Caral is an important site in the Supe Valley of central Peru near the coast and was part of the Norte Chico civilisation. It was occupied during the third millennium BC, although some push that back as far as the fourth millennium. Caral is claimed to be the oldest urban settlement in the Americas(a), although other sites in the region may challenge that. Arthur D. Faram has written a petroglyphic study of Caral(c).
A 2021 article from the History Channel suggests a date of around 2600 BC for the Caral complex and that it was abandoned about a thousand years later(d).
The 600-hectare site includes a pyramid complex that may have preceded those of the Egyptians. An early quipu was also found at the site suggesting some form of continuity with the later Inca civilisation.
In the 1950s, further south, in the Manchay Valley near the capital Lima, Karola Siebert was convinced that she had found Atlantean remains, while further south again, over the border in Bolivia we have Jim Allen’s chosen location for Atlantis near Lake Poopó.
A French website(b) has on offer the strange idea that the longitude of Caral in Peru and that of Xian in China and their respective relationships with the Prime Meridian at Greenwich and the longitude of Giza have some bearing on the location of Atlantis, which the author, Fabien Pardo, places in the Antarctic!
I reject all South American locations as possibly Atlantean and do so principally because the idea of an attack on Athens being launched from the west coast of South America, thousands of years ago, is, to put it kindly, just silly. However, it is quite clear that this region has had a fascinating prehistory and should keep archaeologists busy for generations to come.
Kevin Christopher is a confirmed sceptic, whose paper, Atlantis: No way, No How, No Where (a), is widely available on the internet. It is a lightweight offering, frequently quoting two of the most extreme location theories, such as, Bolivia and Antarctica as justification for his view that the Atlantis story is ‘entirely fictional’.
Christopher also questions the chain of transmission of the story, describing it as ‘tenuous’. But as I have pointed out elsewhere, if Plato had simply concocted the Atlantis tale, it is reasonable to expect that he would also have invented a more straightforward provenance. Consequently, any perceived difficulties in this regard, actually enhance the credibility of the narrative.
Lake Titicaca is the largest lake in South America and at over three kilometres is arguably the highest navigable lake in the world**, shared by Peru and Bolivia. In spite of claims to the contrary it is a fresh water lake, but is slowly reducing in size due reduced inflow from the retreating Andean glaciers. Lake Poopó to the south has now dried out completely(a).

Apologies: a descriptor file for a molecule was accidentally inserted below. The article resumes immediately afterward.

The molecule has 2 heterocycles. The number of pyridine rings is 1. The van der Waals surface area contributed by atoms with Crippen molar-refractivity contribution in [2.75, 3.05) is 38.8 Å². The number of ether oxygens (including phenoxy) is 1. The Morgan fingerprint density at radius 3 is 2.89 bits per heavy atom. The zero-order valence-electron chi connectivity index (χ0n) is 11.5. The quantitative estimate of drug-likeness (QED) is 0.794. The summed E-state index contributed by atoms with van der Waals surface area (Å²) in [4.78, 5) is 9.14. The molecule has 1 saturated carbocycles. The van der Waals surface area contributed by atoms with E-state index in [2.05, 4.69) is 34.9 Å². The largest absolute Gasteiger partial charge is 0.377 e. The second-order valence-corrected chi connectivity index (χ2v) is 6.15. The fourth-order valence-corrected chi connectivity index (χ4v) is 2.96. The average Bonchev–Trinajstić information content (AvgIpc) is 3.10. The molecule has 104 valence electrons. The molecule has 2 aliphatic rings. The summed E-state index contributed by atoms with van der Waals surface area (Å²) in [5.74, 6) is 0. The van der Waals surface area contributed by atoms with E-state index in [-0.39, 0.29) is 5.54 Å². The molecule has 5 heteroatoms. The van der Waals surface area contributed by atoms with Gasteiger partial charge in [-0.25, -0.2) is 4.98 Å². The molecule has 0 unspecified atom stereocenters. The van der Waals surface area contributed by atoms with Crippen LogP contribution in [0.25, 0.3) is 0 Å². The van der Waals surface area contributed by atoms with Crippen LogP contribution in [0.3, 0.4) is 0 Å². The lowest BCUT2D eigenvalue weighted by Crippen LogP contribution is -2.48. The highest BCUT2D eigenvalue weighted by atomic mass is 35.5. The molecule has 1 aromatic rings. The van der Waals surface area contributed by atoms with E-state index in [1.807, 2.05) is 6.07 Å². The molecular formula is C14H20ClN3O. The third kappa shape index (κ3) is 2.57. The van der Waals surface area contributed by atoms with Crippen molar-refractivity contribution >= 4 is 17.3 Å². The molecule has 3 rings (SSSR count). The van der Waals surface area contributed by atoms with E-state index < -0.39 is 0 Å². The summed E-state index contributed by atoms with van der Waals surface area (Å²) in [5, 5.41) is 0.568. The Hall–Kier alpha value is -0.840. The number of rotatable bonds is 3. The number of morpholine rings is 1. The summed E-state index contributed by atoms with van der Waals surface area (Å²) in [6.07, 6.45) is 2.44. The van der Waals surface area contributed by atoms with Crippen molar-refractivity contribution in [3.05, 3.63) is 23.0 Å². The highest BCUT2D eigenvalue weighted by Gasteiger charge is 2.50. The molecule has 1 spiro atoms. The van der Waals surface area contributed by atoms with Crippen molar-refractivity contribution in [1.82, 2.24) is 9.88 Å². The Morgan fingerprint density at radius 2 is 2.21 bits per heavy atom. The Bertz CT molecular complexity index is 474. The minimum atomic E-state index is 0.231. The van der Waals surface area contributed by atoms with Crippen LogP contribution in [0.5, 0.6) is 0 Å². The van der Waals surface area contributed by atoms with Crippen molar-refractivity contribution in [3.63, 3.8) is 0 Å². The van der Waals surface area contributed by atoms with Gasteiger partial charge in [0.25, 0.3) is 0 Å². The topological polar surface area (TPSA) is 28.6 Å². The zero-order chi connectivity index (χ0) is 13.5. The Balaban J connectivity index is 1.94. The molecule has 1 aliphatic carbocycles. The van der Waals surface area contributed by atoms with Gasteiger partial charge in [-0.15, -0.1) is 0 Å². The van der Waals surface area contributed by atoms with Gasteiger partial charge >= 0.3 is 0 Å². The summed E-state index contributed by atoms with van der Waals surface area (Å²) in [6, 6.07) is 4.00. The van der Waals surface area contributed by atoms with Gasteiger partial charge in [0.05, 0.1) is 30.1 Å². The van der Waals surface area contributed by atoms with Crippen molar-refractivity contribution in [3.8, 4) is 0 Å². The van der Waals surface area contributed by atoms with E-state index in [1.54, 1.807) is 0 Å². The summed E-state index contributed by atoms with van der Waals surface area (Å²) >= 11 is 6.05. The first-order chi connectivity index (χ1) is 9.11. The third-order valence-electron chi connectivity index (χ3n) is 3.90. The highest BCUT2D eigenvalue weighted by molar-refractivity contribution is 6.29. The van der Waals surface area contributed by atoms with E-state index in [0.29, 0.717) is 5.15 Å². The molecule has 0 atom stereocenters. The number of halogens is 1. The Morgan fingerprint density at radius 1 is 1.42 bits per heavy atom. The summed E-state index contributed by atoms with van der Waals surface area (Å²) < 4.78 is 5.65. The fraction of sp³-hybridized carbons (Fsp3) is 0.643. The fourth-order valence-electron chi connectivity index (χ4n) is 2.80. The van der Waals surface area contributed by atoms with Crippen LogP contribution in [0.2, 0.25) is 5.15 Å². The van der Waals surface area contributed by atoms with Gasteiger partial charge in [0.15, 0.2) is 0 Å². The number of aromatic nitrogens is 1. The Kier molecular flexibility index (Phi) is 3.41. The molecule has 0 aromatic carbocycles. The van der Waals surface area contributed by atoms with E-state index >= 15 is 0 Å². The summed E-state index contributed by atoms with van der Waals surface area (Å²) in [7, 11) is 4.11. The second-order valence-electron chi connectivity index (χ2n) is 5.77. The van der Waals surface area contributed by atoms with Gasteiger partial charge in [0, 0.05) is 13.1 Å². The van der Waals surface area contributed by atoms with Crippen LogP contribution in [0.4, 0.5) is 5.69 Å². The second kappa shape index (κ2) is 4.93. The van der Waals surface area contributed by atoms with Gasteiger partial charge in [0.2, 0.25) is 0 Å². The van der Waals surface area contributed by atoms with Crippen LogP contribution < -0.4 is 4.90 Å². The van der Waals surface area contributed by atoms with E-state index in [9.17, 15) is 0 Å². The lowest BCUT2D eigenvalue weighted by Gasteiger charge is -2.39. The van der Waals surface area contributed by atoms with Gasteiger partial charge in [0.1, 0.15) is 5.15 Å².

***Karakul in Tajikistan exists at 4,000 metres and “is so salty, it’s almost impossible to navigate a boat on it without capsizing due to the vessel riding so far out of the water.”(e)*
To the south of the lake are remarkable archaeological remains of Tiwanaku and the equally exciting Puma Punku. Both sites have produced some extreme theories regarding the builders of these monuments, their technology level and the date of their construction. Arthur Posnansky, followed by Kurt Bilau have proposed a date of circa 9500 BC as the date of fall of Tiwanaku. There are also reports of pre-Incan structures submerged in Titicaca(d) .
South of Lake Titicaca, near Lake Poopó is Pampa Aullagus, a site identified by Jim Allen as the location of Plato’s Atlantis. While there is little doubt that advanced cultures existed around Titicaca, linking the region to Plato’s story is stretching credibility to its limits. I have already argued in respect of Jim Allen’s Andean theory, that the idea of an invasion of the eastern Mediterranean by an army from the west side of South America is untenable. That they would try it in reed boats like those of Titicaca is equally daft. Then, that this mighty army from ten regions of South America were defeated by the small city-state of Athens is just as laughable.
Equally questionable is the idea that there was a Sumerian presence around Titicaca, in relation to which Clyde Winters quotes(b) James Bailey as well as Ruth and A. Hyatt Verrill in supporting the idea that Lake Manu in Sumerian tradition was in fact Titicaca. The controversial(c) Fuente Magna bowl is also offered as evidence of this idea.
Pampa Aullagas is the ancient site of Atlantis on the Altiplano of Bolivia according to Jim Allen(a). Compared with the acres of megalithic remains on view at Tiwanaku and Puma Punku(c), the Pampa Aullagas location would appear(b) to offer nothing more than a huge collection of builders’ rubble.
An extensive series of images of the site with interpretations of its features by Allen is available onlined).
Tony Morrison is probably best known for his definitive work on the Nazca Lines, Pathways to the Gods. Tony and Marion Morrison have developed the South American Pictures.com website in order to show their extensive life-work. Unfortunately, the southamericanpictures website went offline but now, many of the image collections have been reassembled and are again available online(b).
In 1998 Morrison published a number of papers provocatively entitled The Bolivian Atlantis(b-e). They cover familiar territory – Tiwanaku, Pumapunku, Posnansky, Bellamy, Fawcett, Sykes, Blashford-Snell. This was the same year that Jim Allen published his Atlantis: The Andes Solution. Had Allen not done so, I suspect that Morrison might have produced a more detailed book himself as apparently he and a colleague, Mark Howell, had built up quite a dossier on the subject.
Surprisingly, Morrison did not mention the mysterious puquios of the Nazca region(f), which, with the aid of satellite imagery(g), have been shown to have been part of a sophisticated hydraulic system that supplied water to an extremely arid locality.